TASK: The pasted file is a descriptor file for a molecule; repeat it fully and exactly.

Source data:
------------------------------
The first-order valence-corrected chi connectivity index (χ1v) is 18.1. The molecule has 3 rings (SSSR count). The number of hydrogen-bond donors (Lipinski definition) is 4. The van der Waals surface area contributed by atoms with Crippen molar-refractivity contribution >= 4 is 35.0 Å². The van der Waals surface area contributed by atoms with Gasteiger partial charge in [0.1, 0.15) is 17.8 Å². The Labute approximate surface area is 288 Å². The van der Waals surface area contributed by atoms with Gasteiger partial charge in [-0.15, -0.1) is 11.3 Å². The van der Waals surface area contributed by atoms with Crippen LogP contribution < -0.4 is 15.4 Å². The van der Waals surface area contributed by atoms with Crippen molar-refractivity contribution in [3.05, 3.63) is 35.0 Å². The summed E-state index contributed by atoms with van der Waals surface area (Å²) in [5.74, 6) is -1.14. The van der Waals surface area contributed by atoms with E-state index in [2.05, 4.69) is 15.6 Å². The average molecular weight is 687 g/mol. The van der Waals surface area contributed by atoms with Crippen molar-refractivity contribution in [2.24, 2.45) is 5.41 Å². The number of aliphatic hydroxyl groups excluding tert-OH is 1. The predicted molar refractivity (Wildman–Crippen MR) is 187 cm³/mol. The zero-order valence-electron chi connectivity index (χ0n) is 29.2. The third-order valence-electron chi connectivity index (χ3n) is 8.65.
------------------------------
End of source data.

The first-order valence-corrected chi connectivity index (χ1v) is 18.1. The molecule has 3 rings (SSSR count). The number of hydrogen-bond donors (Lipinski definition) is 4. The van der Waals surface area contributed by atoms with Crippen molar-refractivity contribution >= 4 is 35.0 Å². The van der Waals surface area contributed by atoms with Gasteiger partial charge in [0.1, 0.15) is 17.8 Å². The Labute approximate surface area is 288 Å². The van der Waals surface area contributed by atoms with Gasteiger partial charge in [-0.15, -0.1) is 11.3 Å². The van der Waals surface area contributed by atoms with Crippen LogP contribution < -0.4 is 15.4 Å². The van der Waals surface area contributed by atoms with Crippen molar-refractivity contribution in [3.05, 3.63) is 35.0 Å². The summed E-state index contributed by atoms with van der Waals surface area (Å²) in [5.74, 6) is -1.14. The van der Waals surface area contributed by atoms with E-state index in [2.05, 4.69) is 15.6 Å². The average molecular weight is 687 g/mol. The van der Waals surface area contributed by atoms with Crippen molar-refractivity contribution in [2.24, 2.45) is 5.41 Å². The number of aliphatic hydroxyl groups excluding tert-OH is 1. The predicted molar refractivity (Wildman–Crippen MR) is 187 cm³/mol. The zero-order valence-electron chi connectivity index (χ0n) is 29.2. The third-order valence-electron chi connectivity index (χ3n) is 8.65.